This article attaches a great importance for the millions of Khmer-Krom people, women and children living in the Mekong Delta of Vietnam as over 90% of them live in the rural or provincial region. For centuries, rice farming has been at the core of the Khmer-Krom livelihood and to this day, the large majority of Khmer-Krom people are farmers. As for the Khmer-Krom women, they play a vital role in the survival of the Khmer-Krom culture and identity. Upholding a diverse role from being a mother or wife, it can be generally agreed that they play a significant role in the family and society as a whole. However, many of the Khmer-Krom women have been subjected to untold horror and misery under the current regime. It’s hardly surprising that many of the Khmer-Krom women have no access to any form of social security programs, often isolated from mainstream society because of their poverty state and lack of education. Widowed mothers with children have been forced to fend for themselves and have relied on the goodwill of the Khmer-Krom communities to help survive each passing day. We would like to bring to your attention Part 2(b) of this article which states that all women should have access to adequate health care facilities. In 2004, during the United Nations Permanent Forum on Indigenous Issues Third Session, we first brought up the case of over 2000 Khmer-Krom people blinded by some unknown phenomenon. We appealed to the UN and the Viet Nam government to investigate and help these unfortunate people. Now, it is the year 2007 and no acknowledgement or support has been received from the Vietnamese government. Out of the 2000 affected Khmer Krom, many Khmer-Krom women and children as young as five has been blinded (see appendix 1 for examples). Today, we would like to appeal once again to the CEDAW Committee and the Vietnamese government to do something about these cases concerning access to health care services. d) As majority of indigenous Khmer-Krom people including the Khmer-Krom women are farmers, the Vietnamese government should provide opportunities and initiatives for them to learn about the latest technology in farming so they could maximize their livelihood, thereby helping to alleviate the poverty rates. The government should welcome UN specialized agencies, programs and funds with expertise to assist such as the Food Agriculture Organization (FAO). e) All Khmer-Krom women should have the right to participate in community events without fear or discrimination because of their indigenous origin or cultural and religious beliefs. f) While we acknowledge the Vietnamese government in providing shelter for the poor and homeless, much more needs to be done. In the heavily populated Khmer province of Preah Trapeang [renamed Tra Vinh] and Prek Rassey [renamed Can Tho], approximately 25% have no adequate housing and 65-70% of the indigenous populations are living under poverty conditions. There are also increasing reports of half complete housing initiatives, houses built with walls but no roof. While such initiatives are a great start, half completed projects are not. Thus, we appeal to the Vietnamese government to closely monitor such projects to ensure that housing initiatives are given to those who need it to the most rather than random acts and that it is fully completed.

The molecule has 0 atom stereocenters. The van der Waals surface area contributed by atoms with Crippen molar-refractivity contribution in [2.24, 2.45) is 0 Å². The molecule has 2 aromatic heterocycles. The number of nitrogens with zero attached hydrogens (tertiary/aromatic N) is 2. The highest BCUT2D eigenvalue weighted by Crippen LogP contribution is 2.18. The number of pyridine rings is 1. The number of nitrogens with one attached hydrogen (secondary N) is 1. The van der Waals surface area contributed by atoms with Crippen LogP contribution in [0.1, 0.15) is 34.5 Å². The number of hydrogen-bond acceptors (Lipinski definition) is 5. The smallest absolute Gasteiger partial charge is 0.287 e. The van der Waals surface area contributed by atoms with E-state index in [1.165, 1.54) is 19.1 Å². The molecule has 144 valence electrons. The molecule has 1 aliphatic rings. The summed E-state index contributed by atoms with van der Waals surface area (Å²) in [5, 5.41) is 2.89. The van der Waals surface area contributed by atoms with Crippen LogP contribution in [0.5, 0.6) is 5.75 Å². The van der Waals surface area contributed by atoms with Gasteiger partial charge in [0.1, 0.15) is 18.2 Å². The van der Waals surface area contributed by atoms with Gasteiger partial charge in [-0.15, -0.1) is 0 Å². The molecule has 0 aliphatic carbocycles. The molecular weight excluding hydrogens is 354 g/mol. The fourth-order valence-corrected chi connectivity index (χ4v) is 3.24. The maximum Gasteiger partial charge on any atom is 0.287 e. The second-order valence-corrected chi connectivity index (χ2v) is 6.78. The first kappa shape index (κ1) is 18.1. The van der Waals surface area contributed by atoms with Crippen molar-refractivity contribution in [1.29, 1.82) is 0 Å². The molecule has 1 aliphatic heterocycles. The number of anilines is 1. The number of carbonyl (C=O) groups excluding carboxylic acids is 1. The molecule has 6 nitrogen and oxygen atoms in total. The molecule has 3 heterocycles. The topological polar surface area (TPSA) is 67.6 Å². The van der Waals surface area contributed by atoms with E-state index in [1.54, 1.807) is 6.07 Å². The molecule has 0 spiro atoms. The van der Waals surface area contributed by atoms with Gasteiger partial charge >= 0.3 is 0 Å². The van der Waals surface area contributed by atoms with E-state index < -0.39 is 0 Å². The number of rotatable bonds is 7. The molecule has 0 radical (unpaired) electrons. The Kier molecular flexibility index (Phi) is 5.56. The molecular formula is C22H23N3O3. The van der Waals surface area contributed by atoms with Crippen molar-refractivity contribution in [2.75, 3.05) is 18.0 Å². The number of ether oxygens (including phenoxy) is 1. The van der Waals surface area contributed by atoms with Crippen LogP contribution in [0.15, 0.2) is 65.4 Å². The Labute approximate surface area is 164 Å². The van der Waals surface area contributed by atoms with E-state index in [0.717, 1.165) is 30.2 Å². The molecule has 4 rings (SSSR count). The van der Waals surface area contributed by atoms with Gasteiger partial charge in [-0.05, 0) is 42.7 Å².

The core of this article is violated by daily practices and state policies toward the indigenous peoples. Khmer are discriminated against because of their unique identity and culture.
The right of equality in marriage and family relations is an example of the colonial legacy of the Viet Nam regime. The traditional practices related to courtship and marriage provided more rights to the woman in the relationship. This is a fundamental difference between the traditions of the Khmer and ethnic Vietnamese. Women were more respected in the traditional Khmer culture. Potential grooms would move in with the potential bride’s family for a period to show his devotion to their daughter and his prospective wife. Khmer women desire a return to their traditional cultural practices that respect the inherent rights and dignity of each woman in Kampuchea Krom. The restoration and recognition of the Khmer culture would improve the realization of this right of CEDAW.